Onto tomorrow’s stage and a finish atop the climb to Vejer in what is sure to be another roasting day, keep tuned to PEZ!
***Breaking News: Cancellara abandons due to stomach issues.***
Vuelta a España Stage 3 Result:
1. Peter Sagan (Svk) Tinkoff-Saxo in 4:06:07
2. Nacer Bouhanni (Fra) Cofidis
3. John Degenkolb (Ger) Giant-Alpecin
4. Jean-Pierre Drucker (Lux) BMC
5. Maximiliano Richeze (Arg) Lampre-Merida
6. Kristian Sbaragli (Ita) MTN-Qhubeka
7. Mitchell Docker (Aus) Orica-GreenEDGE
8. Jasper Stuyven (Bel) Trek
9. Vicente Reynes (Spa) IAM Cycling
10. Tom Van Asbroeck (Bel) LottoNL-Jumbo
11. Nikolas Maes (Bel) Etixx – Quick-Step
12. Tosh Van Der Sande (Bel) Lotto Soudal
13. Dennis Van Winden (Ned) LottoNL-Jumbo
14. Carlos Barbero Cuesta (Spa) Caja Rural-Seguros RGA
15. Miguel Angel Rubiano (Col) Colombia
16. Mike Teunissen (Ned) LottoNL-Jumbo
17. Niki Terpstra (Ned) Etixx – Quick-Step
18. José Gonçalves (Por) Caja Rural-Seguros RGA
19. Christopher Froome (GB) Sky
20. Przemyslaw Niemiec (Pol) Lampre-Merida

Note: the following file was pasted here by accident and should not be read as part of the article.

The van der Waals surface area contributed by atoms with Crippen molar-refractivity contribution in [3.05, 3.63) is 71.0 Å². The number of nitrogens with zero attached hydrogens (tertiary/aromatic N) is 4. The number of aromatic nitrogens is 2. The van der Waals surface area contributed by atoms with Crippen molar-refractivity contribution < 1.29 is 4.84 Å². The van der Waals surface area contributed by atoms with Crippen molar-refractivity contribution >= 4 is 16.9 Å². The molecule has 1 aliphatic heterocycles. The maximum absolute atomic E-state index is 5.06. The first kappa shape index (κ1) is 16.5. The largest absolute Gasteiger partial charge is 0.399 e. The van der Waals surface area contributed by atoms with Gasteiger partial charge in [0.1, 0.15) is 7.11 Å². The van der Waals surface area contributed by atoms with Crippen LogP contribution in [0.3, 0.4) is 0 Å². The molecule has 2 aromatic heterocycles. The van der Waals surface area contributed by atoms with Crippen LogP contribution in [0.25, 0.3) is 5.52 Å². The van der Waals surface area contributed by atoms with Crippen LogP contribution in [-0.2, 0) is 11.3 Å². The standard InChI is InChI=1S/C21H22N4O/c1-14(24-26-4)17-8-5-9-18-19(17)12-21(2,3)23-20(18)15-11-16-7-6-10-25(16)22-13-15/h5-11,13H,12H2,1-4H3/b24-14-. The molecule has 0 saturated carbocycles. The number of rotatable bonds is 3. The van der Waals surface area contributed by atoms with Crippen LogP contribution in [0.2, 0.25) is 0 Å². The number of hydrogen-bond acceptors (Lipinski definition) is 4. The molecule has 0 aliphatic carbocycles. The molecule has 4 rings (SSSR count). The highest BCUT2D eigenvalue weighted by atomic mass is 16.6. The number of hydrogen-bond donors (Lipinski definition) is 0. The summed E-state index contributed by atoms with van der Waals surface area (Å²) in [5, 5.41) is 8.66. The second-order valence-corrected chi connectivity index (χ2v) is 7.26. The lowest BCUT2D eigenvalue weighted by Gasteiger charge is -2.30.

21. Alejandro Valverde (Spa) Movistar
22. Rafal Majka (Pol) Tinkoff-Saxo
23. Esteban Chaves (Col) Orica-GreenEDGE
24. Koen De Kort (Ned) Giant-Alpecin
25. Nicolas Roche (Irl) Sky.
Vuelta a España Overall After Stage 3:
1. Esteban Chaves (Col) Orica-GreenEDGE at 8:04:01
2. Tom Dumoulin (Ned) Giant-Alpecin at 0:05
3. Nicolas Roche (Irl) Sky at 0:15
4. Daniel Martin (Irl) Cannondale-Garmin at 0:24
5. Joaquim Rodriguez (Spa) Katusha at 0:35
6. Nairo Quintana (Col) Movistar at 0:36
7. Alejandro Valverde (Spa) Movistar at 0:38
8. Christopher Froome (GB) Sky at 0:40
9. Daniel Moreno Fernandez (Spa) Katusha
10. Fabio Aru (Ita) Astana at 0:47
11. Mikel Landa Meana (Spa) Astana at 0:51
12. Romain Sicard (Fra) Europcar
13. Mikel Nieve (Spa) Sky
14. Songezo Jim (RSA) MTN-Qhubeka at 0:52
15. Tejay Van Garderen (USA) BMC at 0:55
16. Domenico Pozzovivo (Ita) AG2R-La Mondiale at 1:04
17. Andre Cardoso (Por) Cannondale-Garmin
18. Gianluca Brambilla (Ita) Etixx – Quick-Step
19. Stéphane Rossetto (Fra) Cofidis
20. Sergio Luis Henao (Col) Sky at 1:06
21. Rafal Majka (Pol) Tinkoff-Saxo at 1:14
22. Luis Leon Sanchez (Spa) Astana
23. Maxime Bouet (Fra) Etixx – Quick-Step at 1:22
24. Bart De Clercq (Bel) Lotto Soudal at 1:23
25. Maxime Monfort (Bel) Lotto Soudal.